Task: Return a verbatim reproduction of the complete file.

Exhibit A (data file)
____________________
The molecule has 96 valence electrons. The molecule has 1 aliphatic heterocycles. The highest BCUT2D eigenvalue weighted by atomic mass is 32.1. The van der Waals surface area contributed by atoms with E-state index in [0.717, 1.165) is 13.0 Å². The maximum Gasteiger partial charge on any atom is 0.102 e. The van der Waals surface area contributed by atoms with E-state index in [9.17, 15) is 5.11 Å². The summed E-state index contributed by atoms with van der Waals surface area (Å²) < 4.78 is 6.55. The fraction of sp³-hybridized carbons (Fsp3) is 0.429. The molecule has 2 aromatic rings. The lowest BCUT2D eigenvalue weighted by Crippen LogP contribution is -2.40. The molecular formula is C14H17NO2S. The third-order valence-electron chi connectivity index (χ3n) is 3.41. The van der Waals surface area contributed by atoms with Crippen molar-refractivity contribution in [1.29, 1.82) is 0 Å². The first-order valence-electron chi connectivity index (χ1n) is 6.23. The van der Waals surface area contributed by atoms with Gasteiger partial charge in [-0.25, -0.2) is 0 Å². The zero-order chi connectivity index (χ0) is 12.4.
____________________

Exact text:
The molecule has 96 valence electrons. The molecule has 1 aliphatic heterocycles. The highest BCUT2D eigenvalue weighted by atomic mass is 32.1. The van der Waals surface area contributed by atoms with E-state index in [0.717, 1.165) is 13.0 Å². The maximum Gasteiger partial charge on any atom is 0.102 e. The van der Waals surface area contributed by atoms with E-state index in [9.17, 15) is 5.11 Å². The summed E-state index contributed by atoms with van der Waals surface area (Å²) < 4.78 is 6.55. The fraction of sp³-hybridized carbons (Fsp3) is 0.429. The molecule has 2 aromatic rings. The lowest BCUT2D eigenvalue weighted by Crippen LogP contribution is -2.40. The molecular formula is C14H17NO2S. The third-order valence-electron chi connectivity index (χ3n) is 3.41. The van der Waals surface area contributed by atoms with Crippen molar-refractivity contribution in [1.29, 1.82) is 0 Å². The first-order valence-electron chi connectivity index (χ1n) is 6.23. The van der Waals surface area contributed by atoms with Gasteiger partial charge in [-0.25, -0.2) is 0 Å². The zero-order chi connectivity index (χ0) is 12.4.